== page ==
Donald Trump's Historically Bad Opinion Poll Results Rest on Sound Methodology

Bad news for Trump: While there's criticism of opinion polls, they are rarely actually wrong.

Getty Images / Tomohiro Ohsumi

A rising majority of Americans report unfavorable views of Donald Trump — seven in ten Americans, according to a recent ABC/Washington Post poll, up from six in ten just last month. But what’s most surprising about the latest poll is the historically low level of both presumptive major presidential candidates’ favorability ratings.

There’s criticism of opinion polls from politicians, but they are rarely actually wrong. A deeper look at the methodology used by SSRS, a polling firm out of the appropriately named Philadelphia suburb of Media, Pennsylvania shows a sample size that matches the American population.

The 1,000 people used in the poll were used to match U.S. Census estimates for the overall population by sex, religion, age, education, race/ethnicity, marital status, and population density. The survey sample was also matched with the percentage of people who are cell phone-only and those with both land lines and cell phones.

Conducted June 8-12, the poll was taken before the Orlando nightclub shooting. The polling firm called a random sample of 1,000 American adults, 40 percent on their landlines and 60 percent on cell phones (an important component as more and more Americans lose their landline connections altogether in favor of cell phones). The margin of error was plus or minus 3.5 percent.

The interviews were conducted in English and Spanish and included all sorts of questions before and after the ones about Clinton and Trump. Random Digit Dialing procedures generated the numbers and the callers asked first to speak with the youngest adult male or female in the house. In addition to the 60-40 cell-to-landline ratio, 365 interviews were conducted with adults who lived in cell-phone-only households.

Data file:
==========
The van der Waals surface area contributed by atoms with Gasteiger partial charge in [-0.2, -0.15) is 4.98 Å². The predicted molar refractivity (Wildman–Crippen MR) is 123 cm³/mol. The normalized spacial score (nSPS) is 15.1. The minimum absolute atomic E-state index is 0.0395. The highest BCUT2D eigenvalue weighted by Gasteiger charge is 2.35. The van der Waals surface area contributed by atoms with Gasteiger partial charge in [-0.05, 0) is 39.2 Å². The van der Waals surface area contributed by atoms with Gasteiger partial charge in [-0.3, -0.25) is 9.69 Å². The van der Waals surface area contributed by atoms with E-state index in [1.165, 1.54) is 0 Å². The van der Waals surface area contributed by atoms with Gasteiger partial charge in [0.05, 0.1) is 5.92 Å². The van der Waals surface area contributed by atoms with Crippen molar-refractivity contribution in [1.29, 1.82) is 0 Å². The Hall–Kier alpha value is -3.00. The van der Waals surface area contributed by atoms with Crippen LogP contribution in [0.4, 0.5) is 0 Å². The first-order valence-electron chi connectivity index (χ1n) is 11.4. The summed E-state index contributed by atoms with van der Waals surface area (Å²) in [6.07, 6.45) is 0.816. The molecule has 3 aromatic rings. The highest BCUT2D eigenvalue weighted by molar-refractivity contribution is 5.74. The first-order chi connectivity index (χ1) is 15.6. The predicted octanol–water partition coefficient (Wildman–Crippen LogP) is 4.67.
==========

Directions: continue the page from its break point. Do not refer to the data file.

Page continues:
And it found that while Trump netted his worst unfavorable rating since May 2015 before he declared his candidacy, Hillary Clinton reached her highest ever unfavorability level of 55 percent.

According to ABC, the candidates are the two most unpopular major party nominees for president in the outlet’s history of favorability polling going back to 1984.

The recent poll also reveals deep divides among voters by racial and ethnic minorities. Black voters reported 79 percent favorability ratings for Clinton, with just 19 percent expressing unfavorable views of the Democratic candidate. But for Trump, the feelings were entirely reversed: 94 percent of blacks viewed Trump unfavorably. The trend was similar among Hispanics. Among this group, Trump registered an unfavorability rating of 89 percent, while Clinton only polled at 34 percent for unfavorable opinions.

The two candidates’ historic unpopularity explains, in part, Bernie Sanders’ ability to catapult from little-known senator to a primary candidate that could make Clinton sweat. In a Pew Research Center survey published in late 2015, just 19% of Americans said they felt they could trust the government at least most of the time, one of the lowest levels of public trust in government in the past 50 years. Nearly three-quarters of respondents said they thought elected officials put their own interests above their constituents’ and the nation’s.

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